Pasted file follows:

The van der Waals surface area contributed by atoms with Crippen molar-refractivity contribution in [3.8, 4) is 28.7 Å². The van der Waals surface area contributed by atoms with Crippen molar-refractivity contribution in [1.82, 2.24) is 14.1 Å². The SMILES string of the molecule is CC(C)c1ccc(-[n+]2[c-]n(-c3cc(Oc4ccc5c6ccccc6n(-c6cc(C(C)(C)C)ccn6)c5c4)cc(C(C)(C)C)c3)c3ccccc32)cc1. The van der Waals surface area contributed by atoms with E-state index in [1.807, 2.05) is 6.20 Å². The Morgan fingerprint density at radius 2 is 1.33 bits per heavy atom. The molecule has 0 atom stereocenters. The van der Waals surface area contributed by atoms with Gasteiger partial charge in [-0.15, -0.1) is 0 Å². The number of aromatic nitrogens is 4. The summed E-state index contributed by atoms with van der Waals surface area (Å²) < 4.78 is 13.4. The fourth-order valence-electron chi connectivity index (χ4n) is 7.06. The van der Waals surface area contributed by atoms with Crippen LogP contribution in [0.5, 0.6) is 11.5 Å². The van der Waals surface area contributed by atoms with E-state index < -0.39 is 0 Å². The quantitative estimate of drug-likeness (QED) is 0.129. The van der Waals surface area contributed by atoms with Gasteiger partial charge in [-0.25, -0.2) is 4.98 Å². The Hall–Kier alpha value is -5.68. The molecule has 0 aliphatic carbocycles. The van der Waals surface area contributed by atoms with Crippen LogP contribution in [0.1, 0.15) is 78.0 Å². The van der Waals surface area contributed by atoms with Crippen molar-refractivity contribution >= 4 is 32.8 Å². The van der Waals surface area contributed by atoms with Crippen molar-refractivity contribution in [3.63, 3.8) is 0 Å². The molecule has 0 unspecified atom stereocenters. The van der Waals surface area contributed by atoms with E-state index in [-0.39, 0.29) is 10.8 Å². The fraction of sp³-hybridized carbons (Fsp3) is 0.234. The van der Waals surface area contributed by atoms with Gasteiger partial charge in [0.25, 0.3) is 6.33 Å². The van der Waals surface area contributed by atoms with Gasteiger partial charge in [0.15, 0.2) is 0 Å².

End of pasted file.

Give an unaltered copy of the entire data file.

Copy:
The van der Waals surface area contributed by atoms with Crippen molar-refractivity contribution in [3.8, 4) is 28.7 Å². The van der Waals surface area contributed by atoms with Crippen molar-refractivity contribution in [1.82, 2.24) is 14.1 Å². The SMILES string of the molecule is CC(C)c1ccc(-[n+]2[c-]n(-c3cc(Oc4ccc5c6ccccc6n(-c6cc(C(C)(C)C)ccn6)c5c4)cc(C(C)(C)C)c3)c3ccccc32)cc1. The van der Waals surface area contributed by atoms with E-state index in [1.807, 2.05) is 6.20 Å². The Morgan fingerprint density at radius 2 is 1.33 bits per heavy atom. The molecule has 0 atom stereocenters. The van der Waals surface area contributed by atoms with Gasteiger partial charge in [-0.15, -0.1) is 0 Å². The number of aromatic nitrogens is 4. The summed E-state index contributed by atoms with van der Waals surface area (Å²) < 4.78 is 13.4. The fourth-order valence-electron chi connectivity index (χ4n) is 7.06. The van der Waals surface area contributed by atoms with Crippen LogP contribution in [0.5, 0.6) is 11.5 Å². The van der Waals surface area contributed by atoms with E-state index < -0.39 is 0 Å². The quantitative estimate of drug-likeness (QED) is 0.129. The van der Waals surface area contributed by atoms with Gasteiger partial charge in [-0.25, -0.2) is 4.98 Å². The Hall–Kier alpha value is -5.68. The molecule has 0 aliphatic carbocycles. The van der Waals surface area contributed by atoms with Crippen LogP contribution in [0.1, 0.15) is 78.0 Å². The van der Waals surface area contributed by atoms with Crippen molar-refractivity contribution >= 4 is 32.8 Å². The van der Waals surface area contributed by atoms with Crippen molar-refractivity contribution in [3.63, 3.8) is 0 Å². The molecule has 0 unspecified atom stereocenters. The van der Waals surface area contributed by atoms with E-state index in [-0.39, 0.29) is 10.8 Å². The fraction of sp³-hybridized carbons (Fsp3) is 0.234. The van der Waals surface area contributed by atoms with Gasteiger partial charge in [0.25, 0.3) is 6.33 Å². The van der Waals surface area contributed by atoms with Gasteiger partial charge in [0.15, 0.2) is 0 Å².